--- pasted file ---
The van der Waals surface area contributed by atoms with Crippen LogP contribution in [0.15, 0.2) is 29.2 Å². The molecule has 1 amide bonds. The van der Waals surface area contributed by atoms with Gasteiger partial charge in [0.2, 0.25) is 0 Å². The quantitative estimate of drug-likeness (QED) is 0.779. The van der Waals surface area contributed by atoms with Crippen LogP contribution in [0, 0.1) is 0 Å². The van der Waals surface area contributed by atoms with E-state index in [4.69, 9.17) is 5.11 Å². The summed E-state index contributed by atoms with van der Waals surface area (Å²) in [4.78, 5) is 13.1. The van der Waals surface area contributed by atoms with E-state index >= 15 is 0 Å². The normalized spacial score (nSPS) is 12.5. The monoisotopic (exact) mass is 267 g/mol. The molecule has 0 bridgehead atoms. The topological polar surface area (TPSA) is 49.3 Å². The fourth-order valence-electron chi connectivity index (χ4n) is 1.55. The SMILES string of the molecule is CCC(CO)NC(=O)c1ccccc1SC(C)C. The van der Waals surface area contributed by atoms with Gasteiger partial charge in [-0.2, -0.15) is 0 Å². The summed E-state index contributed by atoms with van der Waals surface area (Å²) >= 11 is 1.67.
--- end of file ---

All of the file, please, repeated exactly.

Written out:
The van der Waals surface area contributed by atoms with Crippen LogP contribution in [0.15, 0.2) is 29.2 Å². The molecule has 1 amide bonds. The van der Waals surface area contributed by atoms with Gasteiger partial charge in [0.2, 0.25) is 0 Å². The quantitative estimate of drug-likeness (QED) is 0.779. The van der Waals surface area contributed by atoms with Crippen LogP contribution in [0, 0.1) is 0 Å². The van der Waals surface area contributed by atoms with E-state index in [4.69, 9.17) is 5.11 Å². The summed E-state index contributed by atoms with van der Waals surface area (Å²) in [4.78, 5) is 13.1. The van der Waals surface area contributed by atoms with E-state index >= 15 is 0 Å². The normalized spacial score (nSPS) is 12.5. The monoisotopic (exact) mass is 267 g/mol. The molecule has 0 bridgehead atoms. The topological polar surface area (TPSA) is 49.3 Å². The fourth-order valence-electron chi connectivity index (χ4n) is 1.55. The SMILES string of the molecule is CCC(CO)NC(=O)c1ccccc1SC(C)C. The van der Waals surface area contributed by atoms with Gasteiger partial charge in [-0.2, -0.15) is 0 Å². The summed E-state index contributed by atoms with van der Waals surface area (Å²) >= 11 is 1.67.